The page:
In order to track down the best enemy for oak borers in California, UC Riverside scientists are studying the insect’s genetic fingerprint. They hope to find out where the California GSOB came from by identifying relatives in the native habitat.
“We have been sampling borer populations in Arizona and have plans with the USDA Forest Service to go to Mexico and Guatemala to get more beetles,” Hoddle said. “We will compare the genetic fingerprint for the beetle we have in California and hope to pinpoint the area of origin for the California population. The beetles we have looked at so far from collection sites in Arizona do not appear to be closely related to the beetles in California.”
Once UC scientists figure out where the California GSOB came from they will be better able to find the best natural enemies to attack the strain of beetle killing oaks in Southern California. Hoddle estimates it will take scientists at least two years to identify, run safety tests in quarantine, raise and release GSOB’s natural enemies in California.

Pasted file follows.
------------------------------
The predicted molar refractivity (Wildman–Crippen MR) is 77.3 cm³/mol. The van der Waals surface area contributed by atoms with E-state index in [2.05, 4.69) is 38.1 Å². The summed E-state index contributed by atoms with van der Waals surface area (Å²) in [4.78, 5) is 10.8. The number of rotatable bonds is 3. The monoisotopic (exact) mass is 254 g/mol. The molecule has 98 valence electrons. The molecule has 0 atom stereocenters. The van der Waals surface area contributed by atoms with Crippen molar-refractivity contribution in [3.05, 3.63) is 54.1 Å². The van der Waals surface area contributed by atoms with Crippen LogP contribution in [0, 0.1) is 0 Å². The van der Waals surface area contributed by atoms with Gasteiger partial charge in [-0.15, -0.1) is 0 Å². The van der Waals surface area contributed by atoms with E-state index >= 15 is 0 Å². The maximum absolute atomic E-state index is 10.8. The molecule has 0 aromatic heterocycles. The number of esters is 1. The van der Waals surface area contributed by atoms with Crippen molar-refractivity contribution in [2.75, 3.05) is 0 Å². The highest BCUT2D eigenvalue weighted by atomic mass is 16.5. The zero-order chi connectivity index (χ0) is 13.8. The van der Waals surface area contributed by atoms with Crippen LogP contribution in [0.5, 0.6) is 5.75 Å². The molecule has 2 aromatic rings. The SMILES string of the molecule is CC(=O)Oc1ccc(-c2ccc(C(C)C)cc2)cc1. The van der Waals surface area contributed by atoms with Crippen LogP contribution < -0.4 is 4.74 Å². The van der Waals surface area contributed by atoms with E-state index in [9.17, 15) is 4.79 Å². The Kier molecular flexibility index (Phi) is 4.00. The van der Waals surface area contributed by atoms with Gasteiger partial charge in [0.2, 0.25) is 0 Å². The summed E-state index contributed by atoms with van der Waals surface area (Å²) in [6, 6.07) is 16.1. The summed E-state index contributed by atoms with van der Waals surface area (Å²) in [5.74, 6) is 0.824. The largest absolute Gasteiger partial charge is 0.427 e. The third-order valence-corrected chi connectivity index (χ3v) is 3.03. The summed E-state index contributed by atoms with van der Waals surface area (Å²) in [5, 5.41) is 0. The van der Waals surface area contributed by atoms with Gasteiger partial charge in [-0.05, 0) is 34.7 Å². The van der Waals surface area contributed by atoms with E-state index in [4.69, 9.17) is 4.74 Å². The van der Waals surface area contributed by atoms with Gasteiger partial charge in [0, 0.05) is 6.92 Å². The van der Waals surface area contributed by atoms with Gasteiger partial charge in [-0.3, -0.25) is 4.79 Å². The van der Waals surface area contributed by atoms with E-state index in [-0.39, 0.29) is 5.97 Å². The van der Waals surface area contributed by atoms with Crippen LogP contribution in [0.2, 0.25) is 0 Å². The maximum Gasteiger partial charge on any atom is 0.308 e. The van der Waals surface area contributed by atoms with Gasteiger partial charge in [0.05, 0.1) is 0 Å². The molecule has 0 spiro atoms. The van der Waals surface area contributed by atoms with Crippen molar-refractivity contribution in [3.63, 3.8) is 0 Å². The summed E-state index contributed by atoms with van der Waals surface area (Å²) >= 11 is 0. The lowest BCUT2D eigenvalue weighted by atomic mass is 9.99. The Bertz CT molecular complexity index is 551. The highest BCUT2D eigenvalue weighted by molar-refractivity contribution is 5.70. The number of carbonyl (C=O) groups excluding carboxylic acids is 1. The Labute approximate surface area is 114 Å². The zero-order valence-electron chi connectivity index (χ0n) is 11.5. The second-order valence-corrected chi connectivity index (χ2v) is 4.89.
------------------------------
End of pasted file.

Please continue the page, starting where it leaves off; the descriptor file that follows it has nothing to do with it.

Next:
The state’s oak woodlands are absorbing this blow on the heels of other threats to their
longtime sustainability. The oaks are already burdened by a continuing drought, encroaching development and farming, wildfires, firewood harvesting and Sudden Oak Death, a disease caused by a pathogen most likely introduced to the state in nursery plants more than 10 years ago.
The UC Riverside Center for Invasive Species offers the following tips for helping keep gold-spotted oak borer from spreading to infested trees or to other parts of the state:
* Do not transport oak firewood into or out of campgrounds or parks
* Chip infested oak wood to 1-inch pieces
* Cover stored oak firewood with 6 mm, UV-stabilize, durable plastic tarps in the spring. Secure all the edges of the tarp to the ground to prevent beetles from escaping
* Season oak firewood. Remove the bark and place the wood in direct sunlight
The UCR Center for Invasive Species has created a Web page with information about and photos of GSOB and damage caused by the pest.